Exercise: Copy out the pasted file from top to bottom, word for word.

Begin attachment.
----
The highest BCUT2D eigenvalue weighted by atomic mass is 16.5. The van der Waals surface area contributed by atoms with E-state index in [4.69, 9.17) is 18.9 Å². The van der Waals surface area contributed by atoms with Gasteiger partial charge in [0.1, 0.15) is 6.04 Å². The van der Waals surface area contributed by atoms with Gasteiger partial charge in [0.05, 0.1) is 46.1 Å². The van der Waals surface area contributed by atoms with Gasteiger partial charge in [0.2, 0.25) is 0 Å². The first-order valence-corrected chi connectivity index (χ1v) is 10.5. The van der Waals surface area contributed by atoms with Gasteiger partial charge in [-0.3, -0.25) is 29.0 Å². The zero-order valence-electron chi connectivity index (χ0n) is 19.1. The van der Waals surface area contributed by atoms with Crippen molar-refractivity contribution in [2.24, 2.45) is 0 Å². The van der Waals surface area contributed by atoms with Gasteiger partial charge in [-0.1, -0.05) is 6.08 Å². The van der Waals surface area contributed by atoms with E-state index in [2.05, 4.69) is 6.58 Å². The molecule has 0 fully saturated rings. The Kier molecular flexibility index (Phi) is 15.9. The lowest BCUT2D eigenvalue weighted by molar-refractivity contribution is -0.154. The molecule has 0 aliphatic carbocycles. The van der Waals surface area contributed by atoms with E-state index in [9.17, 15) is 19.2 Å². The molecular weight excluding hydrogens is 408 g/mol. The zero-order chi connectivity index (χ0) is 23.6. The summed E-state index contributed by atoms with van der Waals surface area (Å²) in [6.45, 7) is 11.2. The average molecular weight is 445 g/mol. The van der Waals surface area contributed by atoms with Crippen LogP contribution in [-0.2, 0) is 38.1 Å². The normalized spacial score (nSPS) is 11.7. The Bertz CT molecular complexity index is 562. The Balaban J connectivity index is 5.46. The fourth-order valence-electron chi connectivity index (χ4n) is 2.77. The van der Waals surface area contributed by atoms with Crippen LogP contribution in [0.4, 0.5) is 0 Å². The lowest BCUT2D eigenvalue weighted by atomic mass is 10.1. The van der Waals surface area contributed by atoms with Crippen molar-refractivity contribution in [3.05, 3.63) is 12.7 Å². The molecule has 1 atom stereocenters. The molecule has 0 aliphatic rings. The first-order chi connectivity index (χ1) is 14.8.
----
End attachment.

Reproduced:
The highest BCUT2D eigenvalue weighted by atomic mass is 16.5. The van der Waals surface area contributed by atoms with E-state index in [4.69, 9.17) is 18.9 Å². The van der Waals surface area contributed by atoms with Gasteiger partial charge in [0.1, 0.15) is 6.04 Å². The van der Waals surface area contributed by atoms with Gasteiger partial charge in [0.05, 0.1) is 46.1 Å². The van der Waals surface area contributed by atoms with Gasteiger partial charge in [0.2, 0.25) is 0 Å². The first-order valence-corrected chi connectivity index (χ1v) is 10.5. The van der Waals surface area contributed by atoms with Gasteiger partial charge in [-0.3, -0.25) is 29.0 Å². The zero-order valence-electron chi connectivity index (χ0n) is 19.1. The van der Waals surface area contributed by atoms with Crippen molar-refractivity contribution in [2.24, 2.45) is 0 Å². The van der Waals surface area contributed by atoms with Gasteiger partial charge in [-0.1, -0.05) is 6.08 Å². The van der Waals surface area contributed by atoms with E-state index in [2.05, 4.69) is 6.58 Å². The molecule has 0 fully saturated rings. The Kier molecular flexibility index (Phi) is 15.9. The lowest BCUT2D eigenvalue weighted by molar-refractivity contribution is -0.154. The molecule has 0 aliphatic carbocycles. The van der Waals surface area contributed by atoms with E-state index in [9.17, 15) is 19.2 Å². The molecular weight excluding hydrogens is 408 g/mol. The zero-order chi connectivity index (χ0) is 23.6. The summed E-state index contributed by atoms with van der Waals surface area (Å²) in [6.45, 7) is 11.2. The average molecular weight is 445 g/mol. The van der Waals surface area contributed by atoms with Crippen LogP contribution in [-0.2, 0) is 38.1 Å². The normalized spacial score (nSPS) is 11.7. The Bertz CT molecular complexity index is 562. The Balaban J connectivity index is 5.46. The fourth-order valence-electron chi connectivity index (χ4n) is 2.77. The van der Waals surface area contributed by atoms with Crippen LogP contribution in [0.4, 0.5) is 0 Å². The lowest BCUT2D eigenvalue weighted by atomic mass is 10.1. The van der Waals surface area contributed by atoms with Crippen molar-refractivity contribution in [3.05, 3.63) is 12.7 Å². The molecule has 1 atom stereocenters. The molecule has 0 aliphatic rings. The first-order chi connectivity index (χ1) is 14.8.